Saturday, November 7, 2015

Counterfeit Rice Spells Trouble for China's Economic Transformation

For years, authorities in an obscure corner of northeastern China have been trying to crack down on counterfeits of their region's premium rice. Selling expensive food is a popular strategy for promoting prosperity for farmers, but the failure of local authorities to protect their rice trademark--and the proposed solutions--is a sign of trouble for China's economic transformation.

China's Xinhua News Service estimated earlier this year that 90 percent of rice sold in China under the high-quality "Wuchang" geographic trademark was fake. On November 3, a crackdown on fraudulent rice commerce was announced by authorities in Heilongjiang Province, the region where authentic Wuchang rice and most of the fakes originate. 

Wuchang rice is a prized type of short-grain rice grown in a fertile region of northeastern China. The soils, weather conditions and the particular varieties grown in the Wuchang region of Heilongjiang Province are believed to give the rice unique taste, fragrance, and health benefits. In 2003, Chinese authorities awarded Wuchang rice a "geographic indication protected product" recognition as a special product unique to that region. 

According to the Wuchang agricultural bureau, the region produces only 1 million metric tons of rice, but nationwide 10 million tons of rice labeled as "Wuchang" are sold each year. Thus, nearly 90 percent of "Wuchang" rice must be counterfeit.

In a supermarket in Harbin City, the Xinhua reporter found dozens of bags of rice labeled as "high-quality rice produced in Heilongjiang's Wuchang City." The bags also had text indicating the rice was manufactured by a local mill and the bags were priced at 3.5 yuan per 500g, much lower than the 5-6 yuan price of authentic rice in Wuchang.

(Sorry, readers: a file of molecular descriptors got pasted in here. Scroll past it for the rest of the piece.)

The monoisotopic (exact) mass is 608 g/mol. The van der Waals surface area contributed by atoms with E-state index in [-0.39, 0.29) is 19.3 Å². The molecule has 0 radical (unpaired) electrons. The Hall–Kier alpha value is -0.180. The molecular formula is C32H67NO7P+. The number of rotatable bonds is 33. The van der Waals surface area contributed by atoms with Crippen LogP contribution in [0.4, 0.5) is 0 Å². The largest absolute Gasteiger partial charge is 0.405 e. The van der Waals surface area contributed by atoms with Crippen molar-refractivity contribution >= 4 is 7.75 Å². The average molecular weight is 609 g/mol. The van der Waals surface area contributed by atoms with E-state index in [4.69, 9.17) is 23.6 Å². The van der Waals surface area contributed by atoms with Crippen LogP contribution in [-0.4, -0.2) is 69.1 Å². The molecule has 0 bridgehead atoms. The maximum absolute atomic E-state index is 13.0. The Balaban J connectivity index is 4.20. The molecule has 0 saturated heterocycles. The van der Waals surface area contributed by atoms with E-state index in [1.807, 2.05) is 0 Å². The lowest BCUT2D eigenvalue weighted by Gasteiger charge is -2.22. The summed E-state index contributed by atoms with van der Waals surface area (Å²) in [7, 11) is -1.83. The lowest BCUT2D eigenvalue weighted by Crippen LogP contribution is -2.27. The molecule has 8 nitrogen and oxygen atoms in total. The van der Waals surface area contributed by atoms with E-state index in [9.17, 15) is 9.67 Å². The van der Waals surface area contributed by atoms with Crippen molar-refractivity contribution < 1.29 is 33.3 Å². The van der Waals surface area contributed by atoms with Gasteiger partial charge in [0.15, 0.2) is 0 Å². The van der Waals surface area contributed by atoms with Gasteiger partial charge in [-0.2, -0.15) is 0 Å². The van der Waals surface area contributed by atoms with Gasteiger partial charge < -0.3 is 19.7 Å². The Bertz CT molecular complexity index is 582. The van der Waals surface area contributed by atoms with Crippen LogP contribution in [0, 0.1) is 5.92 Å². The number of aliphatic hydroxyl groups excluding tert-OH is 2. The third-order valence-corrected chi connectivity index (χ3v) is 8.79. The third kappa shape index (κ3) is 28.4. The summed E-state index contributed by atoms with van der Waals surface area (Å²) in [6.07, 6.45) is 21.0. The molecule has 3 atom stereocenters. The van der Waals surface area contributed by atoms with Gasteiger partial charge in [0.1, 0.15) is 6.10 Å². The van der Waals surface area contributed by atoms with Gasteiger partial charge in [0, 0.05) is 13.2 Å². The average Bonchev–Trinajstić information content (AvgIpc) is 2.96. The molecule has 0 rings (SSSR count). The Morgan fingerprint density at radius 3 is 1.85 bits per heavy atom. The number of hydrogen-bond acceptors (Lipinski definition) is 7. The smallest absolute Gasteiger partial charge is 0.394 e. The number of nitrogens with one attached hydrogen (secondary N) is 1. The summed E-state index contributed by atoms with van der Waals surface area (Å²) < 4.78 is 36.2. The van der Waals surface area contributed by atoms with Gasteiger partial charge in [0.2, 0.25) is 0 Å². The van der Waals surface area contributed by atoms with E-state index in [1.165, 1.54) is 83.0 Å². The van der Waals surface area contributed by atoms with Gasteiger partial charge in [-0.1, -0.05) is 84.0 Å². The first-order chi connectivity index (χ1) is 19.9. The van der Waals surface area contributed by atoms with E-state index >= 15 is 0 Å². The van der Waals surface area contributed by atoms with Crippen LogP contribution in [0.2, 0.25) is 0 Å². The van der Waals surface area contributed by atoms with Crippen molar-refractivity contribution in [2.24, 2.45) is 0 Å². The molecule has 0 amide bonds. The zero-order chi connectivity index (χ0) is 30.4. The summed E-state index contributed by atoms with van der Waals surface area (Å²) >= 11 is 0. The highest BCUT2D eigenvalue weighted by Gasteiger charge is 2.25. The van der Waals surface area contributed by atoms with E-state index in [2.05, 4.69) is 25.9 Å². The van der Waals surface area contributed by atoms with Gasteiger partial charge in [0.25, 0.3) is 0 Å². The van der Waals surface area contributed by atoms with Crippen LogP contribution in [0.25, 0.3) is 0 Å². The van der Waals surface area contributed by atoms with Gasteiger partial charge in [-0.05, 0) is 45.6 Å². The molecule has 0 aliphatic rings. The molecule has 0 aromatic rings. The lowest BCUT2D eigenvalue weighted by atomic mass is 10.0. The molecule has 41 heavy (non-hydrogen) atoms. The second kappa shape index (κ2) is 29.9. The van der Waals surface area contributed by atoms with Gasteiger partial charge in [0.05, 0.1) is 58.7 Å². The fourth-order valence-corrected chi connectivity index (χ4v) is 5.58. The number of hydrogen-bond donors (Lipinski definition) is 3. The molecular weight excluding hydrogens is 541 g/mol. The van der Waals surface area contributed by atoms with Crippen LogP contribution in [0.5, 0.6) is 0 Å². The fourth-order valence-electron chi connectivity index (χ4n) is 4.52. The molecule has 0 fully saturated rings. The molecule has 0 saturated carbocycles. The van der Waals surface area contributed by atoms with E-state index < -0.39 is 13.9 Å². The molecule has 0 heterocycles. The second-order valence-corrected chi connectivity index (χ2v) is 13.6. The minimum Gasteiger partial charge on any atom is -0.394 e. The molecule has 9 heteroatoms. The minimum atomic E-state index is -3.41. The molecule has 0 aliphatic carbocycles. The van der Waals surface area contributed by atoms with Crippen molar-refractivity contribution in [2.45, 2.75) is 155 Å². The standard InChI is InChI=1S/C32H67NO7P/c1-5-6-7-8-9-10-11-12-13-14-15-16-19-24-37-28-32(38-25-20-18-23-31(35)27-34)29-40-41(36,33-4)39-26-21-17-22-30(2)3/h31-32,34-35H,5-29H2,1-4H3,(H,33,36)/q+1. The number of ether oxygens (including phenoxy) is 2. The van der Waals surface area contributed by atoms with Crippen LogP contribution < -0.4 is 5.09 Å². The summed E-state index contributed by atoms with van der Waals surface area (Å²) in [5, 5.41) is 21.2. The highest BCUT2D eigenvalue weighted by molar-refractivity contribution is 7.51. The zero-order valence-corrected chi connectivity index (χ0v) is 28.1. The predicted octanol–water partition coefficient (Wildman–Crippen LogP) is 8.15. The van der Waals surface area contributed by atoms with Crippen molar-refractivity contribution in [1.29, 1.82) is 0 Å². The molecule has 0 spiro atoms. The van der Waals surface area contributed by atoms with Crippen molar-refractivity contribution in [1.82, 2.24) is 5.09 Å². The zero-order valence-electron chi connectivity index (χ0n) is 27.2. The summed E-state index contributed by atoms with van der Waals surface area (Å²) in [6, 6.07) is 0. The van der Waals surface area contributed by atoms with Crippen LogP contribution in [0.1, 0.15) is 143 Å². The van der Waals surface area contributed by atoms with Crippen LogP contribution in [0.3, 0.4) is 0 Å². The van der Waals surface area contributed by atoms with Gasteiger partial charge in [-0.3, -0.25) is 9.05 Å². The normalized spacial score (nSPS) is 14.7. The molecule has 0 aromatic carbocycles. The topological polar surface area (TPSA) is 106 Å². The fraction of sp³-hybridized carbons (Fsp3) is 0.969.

According to the Wuchang Technical Supervision Bureau, each of the 40 varieties of rice grown in 24 townships of Wuchang are eligible for the "Wuchang rice" geographic indicator designation. The local agricultural bureau estimates that 1.5 million metric tons of paddy rice are grown in the region, which leaves 1 million tons of rice after removing husks and milling. The total production capacity of 292 rice mills in Wuchang is 4 million tons.

The reporter found that entrepreneurs from Wuchang buy rice from outside the region to mix with local rice. It is estimated that a steady stream of trucks bring 10 tons of outside rice to Wuchang mills each day. Another technique is to add chemical fragrances, wax, and other substances to simulate local rice. The practices were summarized in a report from the local technical supervision bureau last year. Some neighboring regions in Mudanjiang City and nearby Jilin Province that produce similar quality rice sell under the "Wuchang" name to take advantage of its widespread recognition. 

The crackdown will check for fake Wuchang rice in supermarkets, wholesale markets, and production areas, and false advertising on web sites. The campaign will focus on the Wuchang and Harbin areas, surrounding areas, as well as far-flung locations like Beijing, Shanghai, Guangdong, Jiangsu and Zhejiang Provinces.